Naturally, the New World is not the only part of the globe hooked on DRAGON BALL. Since the series was originally based on a classic Asian tale, it's not too surprising to discover DRAGON BALL has had a great deal of success all over Asia. DRAGON BALL has been published and/or aired in Taiwan, Hong Kong, Indonesia, South Korea, Singapore, Thailand, Malaysia and the Philippines. DRAGON BALL has also had plenty of success in Europe, with French, Spanish, Italian, German and, more recently, English versions of the comic available for fans. Plus, DRAGON BALL has now aired in at least half a dozen European countries. In some ways, other countries have been much kinder to the series than the US, for many have published the comic sooner and aired more of the shows with less editing. France, for example, has already published the first 40 comics, aired all of DRAGON BALL and DRAGON BALL Z, released all the movies, and will soon be finished with DRAGON BALL GT. Portugal, Thailand and the Philippines have also seen all of the first two TV series. So many countries have seen more of DRAGON BALL than we have. If you have any doubt that DRAGON BALL is a global phenomenon, just surf the web to see how many great sites are dedicated to this series, so many sites which are NOT in English or Japanese!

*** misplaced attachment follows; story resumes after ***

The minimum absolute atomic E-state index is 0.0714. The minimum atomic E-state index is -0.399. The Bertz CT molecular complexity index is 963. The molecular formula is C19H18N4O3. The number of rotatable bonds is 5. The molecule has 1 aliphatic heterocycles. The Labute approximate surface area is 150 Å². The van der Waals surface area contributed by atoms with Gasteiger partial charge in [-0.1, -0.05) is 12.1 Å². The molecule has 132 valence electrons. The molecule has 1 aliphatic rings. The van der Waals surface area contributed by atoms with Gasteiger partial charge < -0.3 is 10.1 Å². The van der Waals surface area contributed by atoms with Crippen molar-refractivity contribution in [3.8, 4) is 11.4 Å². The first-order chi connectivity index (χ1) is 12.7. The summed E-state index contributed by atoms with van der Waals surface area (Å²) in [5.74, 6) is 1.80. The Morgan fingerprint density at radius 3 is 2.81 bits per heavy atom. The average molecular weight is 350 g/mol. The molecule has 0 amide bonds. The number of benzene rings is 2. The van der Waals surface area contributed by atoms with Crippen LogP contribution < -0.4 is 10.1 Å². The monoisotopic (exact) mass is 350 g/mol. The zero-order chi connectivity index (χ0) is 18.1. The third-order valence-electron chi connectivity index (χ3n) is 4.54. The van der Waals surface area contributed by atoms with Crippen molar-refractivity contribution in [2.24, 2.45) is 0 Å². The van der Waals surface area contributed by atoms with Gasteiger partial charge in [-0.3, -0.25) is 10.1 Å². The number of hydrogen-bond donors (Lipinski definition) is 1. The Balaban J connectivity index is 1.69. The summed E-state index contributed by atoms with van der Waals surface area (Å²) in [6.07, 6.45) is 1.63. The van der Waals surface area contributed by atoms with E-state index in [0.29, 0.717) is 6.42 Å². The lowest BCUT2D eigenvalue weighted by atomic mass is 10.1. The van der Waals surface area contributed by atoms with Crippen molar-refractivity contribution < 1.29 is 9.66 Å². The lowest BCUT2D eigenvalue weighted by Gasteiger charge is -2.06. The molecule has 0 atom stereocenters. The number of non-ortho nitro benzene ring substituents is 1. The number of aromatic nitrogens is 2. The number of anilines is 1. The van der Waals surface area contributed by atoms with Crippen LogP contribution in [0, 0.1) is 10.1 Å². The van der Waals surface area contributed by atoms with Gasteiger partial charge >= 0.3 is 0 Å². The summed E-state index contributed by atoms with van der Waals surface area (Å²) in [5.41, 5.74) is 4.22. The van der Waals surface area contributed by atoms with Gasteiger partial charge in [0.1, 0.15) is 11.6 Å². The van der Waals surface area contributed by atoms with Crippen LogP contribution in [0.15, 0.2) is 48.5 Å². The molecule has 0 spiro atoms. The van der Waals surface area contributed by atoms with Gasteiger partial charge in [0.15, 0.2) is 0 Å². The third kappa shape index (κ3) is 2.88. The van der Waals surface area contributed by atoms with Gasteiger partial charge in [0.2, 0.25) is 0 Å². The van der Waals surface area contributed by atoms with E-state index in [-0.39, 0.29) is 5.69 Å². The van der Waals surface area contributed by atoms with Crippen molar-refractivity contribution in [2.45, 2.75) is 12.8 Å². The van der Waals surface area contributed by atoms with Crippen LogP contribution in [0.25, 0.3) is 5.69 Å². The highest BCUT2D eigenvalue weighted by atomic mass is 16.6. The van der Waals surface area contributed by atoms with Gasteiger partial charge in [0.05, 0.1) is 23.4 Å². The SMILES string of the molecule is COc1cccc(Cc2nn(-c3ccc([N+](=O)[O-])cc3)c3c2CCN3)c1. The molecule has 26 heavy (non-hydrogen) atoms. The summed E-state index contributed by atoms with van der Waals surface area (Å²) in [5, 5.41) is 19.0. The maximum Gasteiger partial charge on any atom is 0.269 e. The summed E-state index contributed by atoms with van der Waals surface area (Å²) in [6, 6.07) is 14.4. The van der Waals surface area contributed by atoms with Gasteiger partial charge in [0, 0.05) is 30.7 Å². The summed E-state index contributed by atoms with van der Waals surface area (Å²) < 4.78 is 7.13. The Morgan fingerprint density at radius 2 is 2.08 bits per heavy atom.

In the beginning, there was laughter. DRAGON BALL started out as a comedy-adventure. With many allusions to the tales of the original Son Goku of Asian legend, our young hero, a naive boy with a tail and a magic staff, joins the search for the seven mystic dragon balls. When all the dragon balls are brought together, the Eternal Dragon, Shenlong, can be summoned to grant one wish. Goku, our hero, is inherently content so long as he has a full stomach. It is his clever and determined teenaged companion, Bulma, who wants the Dragon's wish to get a good- looking boyfriend. During their adventures, they meet more quirky characters who add spice and humor to the story. There is the lecherous old hermit, Kame-sen'nin, the girl-shy warrior, Yamcha, the shape-changers Pu'ar and Oolong, and the diminutive blue megalomaniac, Pilaf, who wants the Dragon's wish to rule the world. After the first adventure, the story turns it's focus to fighting, as Goku goes into training with Kame-sen'nin and gets a rival in the form of a sly, noseless, boy named Kuririn. Together, they train for the ultimate marital arts competition, the Tenka'ichi Budokai (long o). During their training, Goku's guileless, forgiving nature changes his cynical, opportunistic companion, transforming Kuririn into a loyal, life-long friend. Goku unwittingly does this again and again over the course of the whole series. It is one of Goku's most amazing powers, and one of the things which makes DRAGON BALL so good. Once the Budokai (long o) is over, Goku sets off to train on his own, fighting badguys wherever he goes. Despite martial-arts becoming the main focus of the story, DRAGON BALL never forgets to make it's audience laugh. This isn't even half the story, though. There's still plenty to look forward to, including two more Tenka'ichi Budokai (long o) and one of the best villains ever, Piccolo Daimao (long o).